FIG. 2
Organization of the luxR-like locus of V. parahaemolyticus. The complete double-stranded nucleotide sequence of the region from bp 1 to 3605 was obtained from cosmid pLM1950. Boxes indicate open reading frames (ORFs). Arrows point in the direction of ...

Disruption of the luxR-like gene fails to affect swarming.

Swarming motility of S. liquefaciens has been shown to be controlled by quorum sensing (10). An S. liquefaciens mutant strain unable to synthesize autoinducer failed to swarm on minimal medium supplemented with Casamino Acids. On rich medium, initiation of swarming by this mutant strain was severely delayed compared to that of the wild type. Swarming could be restored to wild-type patterns by the addition of exogenous autoinducer. To examine the role of quorum sensing in V. parahaemolyticus, the transposon insertion which abrogated luxCDABE transcriptional activation in E. coli and interrupted the coding region for the LuxR-like protein was introduced into the V. parahaemolyticus chromosome via allelic replacement. Construction of the correct gene replacement was confirmed by Southern blot analysis. The resulting strain, LM4437, was examined for swarming motility on a variety of media and showed no demonstrable defect in swarming. The swarming phenotype on minimal medium with Casamino Acids is shown in Fig. Fig.3:3: the mutant strain (Fig. (Fig.3B)3B) swarmed as well as the wild-type strain (Fig. (Fig.3A).3A). It is important to note that in contrast to S. liquefaciens, V. parahaemolyticus swarmed on unsupplemented minimal medium. There was no demonstrable difference in swarming on this type of medium between the wild-type strain and a strain with a defect in the luxR-like gene (Fig. (Fig.3C,3C, rows 1 and 2, respectively). For comparison, strain LM1017, a nonswarming mutant, was also inoculated on this plate (Fig. (Fig.3C,3C, row 3). Thus, the gene encoding the LuxR homolog is not required for swarming in V. parahaemolyticus.

FIG. 3
Swarming patterns of wild-type and mutant strains with defects in the luxR-like gene opaR. (A and B) Wild-type BB22TR (A) and LM4437 (opaR::Tn5 in BB22TR) (B) on minimal Swarm Plus plates supplemented with Casamino Acids. (C) BB22TR, LM4462 (opaR::Tn ...

The V. parahaemolyticus LuxR homolog affects the opaque and translucent phenotypes.

Descendants of a single colony of V. parahaemolyticus can have multiple colony morphologies. The variants are described as opaque and translucent colony types as a result of differences in the transmission of light by the colonies (Fig. (Fig.4A).4A). The properties of opaque and translucent colony types are distinct. For example, when an opaque colony is transferred from a plate with a toothpick, the entire colony adheres to the tip, sometimes lifting off the plate as a long string. In certain kinds of liquid medium, an opaque colony looks particulate due to small aggregates or clumps of cells, and on swarm plates an opaque colony performs very poorly, exhibiting little or no movement across the surface. A comparison of translucent (top row) and opaque (bottom row) swarming colonies is shown in Fig. Fig.3D.3D. Inoculated in the middle row of the plate is the nonswarming mutant strain LM1017.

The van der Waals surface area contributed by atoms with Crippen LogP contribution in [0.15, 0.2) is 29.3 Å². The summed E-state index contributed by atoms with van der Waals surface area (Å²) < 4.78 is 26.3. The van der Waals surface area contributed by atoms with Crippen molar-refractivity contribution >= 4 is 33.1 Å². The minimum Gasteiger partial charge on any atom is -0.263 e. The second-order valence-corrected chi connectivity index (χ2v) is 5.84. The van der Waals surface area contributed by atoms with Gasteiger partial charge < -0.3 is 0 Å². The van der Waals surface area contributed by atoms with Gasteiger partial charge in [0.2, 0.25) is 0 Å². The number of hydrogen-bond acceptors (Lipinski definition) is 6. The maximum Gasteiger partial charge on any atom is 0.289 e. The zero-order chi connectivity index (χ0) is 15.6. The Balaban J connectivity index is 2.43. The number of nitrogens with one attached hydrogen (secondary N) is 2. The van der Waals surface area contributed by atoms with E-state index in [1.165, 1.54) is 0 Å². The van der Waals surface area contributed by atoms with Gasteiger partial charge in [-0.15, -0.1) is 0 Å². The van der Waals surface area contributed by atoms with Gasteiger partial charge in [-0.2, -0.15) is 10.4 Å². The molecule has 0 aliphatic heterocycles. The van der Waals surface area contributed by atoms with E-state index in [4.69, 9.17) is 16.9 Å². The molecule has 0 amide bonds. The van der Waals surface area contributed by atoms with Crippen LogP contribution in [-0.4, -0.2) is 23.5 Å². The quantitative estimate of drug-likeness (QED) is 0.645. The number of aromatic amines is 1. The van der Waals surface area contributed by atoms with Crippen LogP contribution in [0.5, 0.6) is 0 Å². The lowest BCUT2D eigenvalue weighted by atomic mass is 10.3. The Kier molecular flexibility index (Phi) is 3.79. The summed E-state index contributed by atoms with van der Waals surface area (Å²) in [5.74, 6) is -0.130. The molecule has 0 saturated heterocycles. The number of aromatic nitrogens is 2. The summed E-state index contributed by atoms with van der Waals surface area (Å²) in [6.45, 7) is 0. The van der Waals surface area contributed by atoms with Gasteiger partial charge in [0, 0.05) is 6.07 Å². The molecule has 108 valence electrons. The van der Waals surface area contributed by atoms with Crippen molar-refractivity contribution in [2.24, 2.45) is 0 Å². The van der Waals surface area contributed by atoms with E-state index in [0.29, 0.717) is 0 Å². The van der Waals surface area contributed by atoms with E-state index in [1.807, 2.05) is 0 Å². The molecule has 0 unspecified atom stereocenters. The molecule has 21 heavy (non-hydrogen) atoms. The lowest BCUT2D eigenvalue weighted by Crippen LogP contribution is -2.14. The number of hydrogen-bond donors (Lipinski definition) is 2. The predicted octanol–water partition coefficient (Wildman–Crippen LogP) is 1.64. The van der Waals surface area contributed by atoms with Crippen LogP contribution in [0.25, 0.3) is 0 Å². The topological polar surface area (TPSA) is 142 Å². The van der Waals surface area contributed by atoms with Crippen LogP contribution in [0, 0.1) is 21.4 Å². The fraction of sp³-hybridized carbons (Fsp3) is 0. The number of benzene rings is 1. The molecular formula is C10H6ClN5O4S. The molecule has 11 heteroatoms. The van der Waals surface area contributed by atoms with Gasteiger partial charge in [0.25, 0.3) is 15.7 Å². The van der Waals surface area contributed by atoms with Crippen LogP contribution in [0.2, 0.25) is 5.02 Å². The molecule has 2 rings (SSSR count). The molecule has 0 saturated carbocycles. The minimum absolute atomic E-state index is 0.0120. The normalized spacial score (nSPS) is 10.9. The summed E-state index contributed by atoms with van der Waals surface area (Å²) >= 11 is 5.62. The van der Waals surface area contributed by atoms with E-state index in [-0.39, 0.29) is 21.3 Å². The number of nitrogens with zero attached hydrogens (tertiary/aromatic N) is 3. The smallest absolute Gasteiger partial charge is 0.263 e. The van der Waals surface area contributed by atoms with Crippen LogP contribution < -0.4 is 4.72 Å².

FIG. 4
Comparison of opaque and translucent phenotypes. In photographs, opaque strains appear darker than translucent strains. (A) BB22TR (left) and BB22OP (right). (B) LM4582 (BB22TR with pLAFRII; translucent phenotype) (left) and LM4449 (BB22TR with pLM1950; ...

Introduction of pLM1950, the cosmid carrying the luxR-like gene, into the translucent strain BB22TR converted the strain to an opaque colony type. Figure Figure4B4B shows the opaque phenotype of strain BB22TR carrying cosmid pLM1950 compared to the translucent phenotype of strain BB22TR carrying the control cosmid pLAFRII. To test whether the LuxR homolog was directly involved in the opaque-translucent switch, the transposon in the luxR-like gene was used for allelic replacement in an opaque strain. Introduction of the Tn5 mutation carried by pLM1952 into the chromosome of an opaque strain converted the opaque strain to a translucent colony type (strain LM4462; Fig. Fig.4C).4C). Furthermore, the introduction of the Tn5 mutation resulted in the concomitant gain of swarming ability. Strain LM4462 swarmed as well as strain BB22TR (Fig. (Fig.3C).3C). Thus, the V. parahaemolyticus gene encoding the LuxR homolog seems to be implicated in the control of opacity and is designated opaR.

Expression of opaR controls opacity.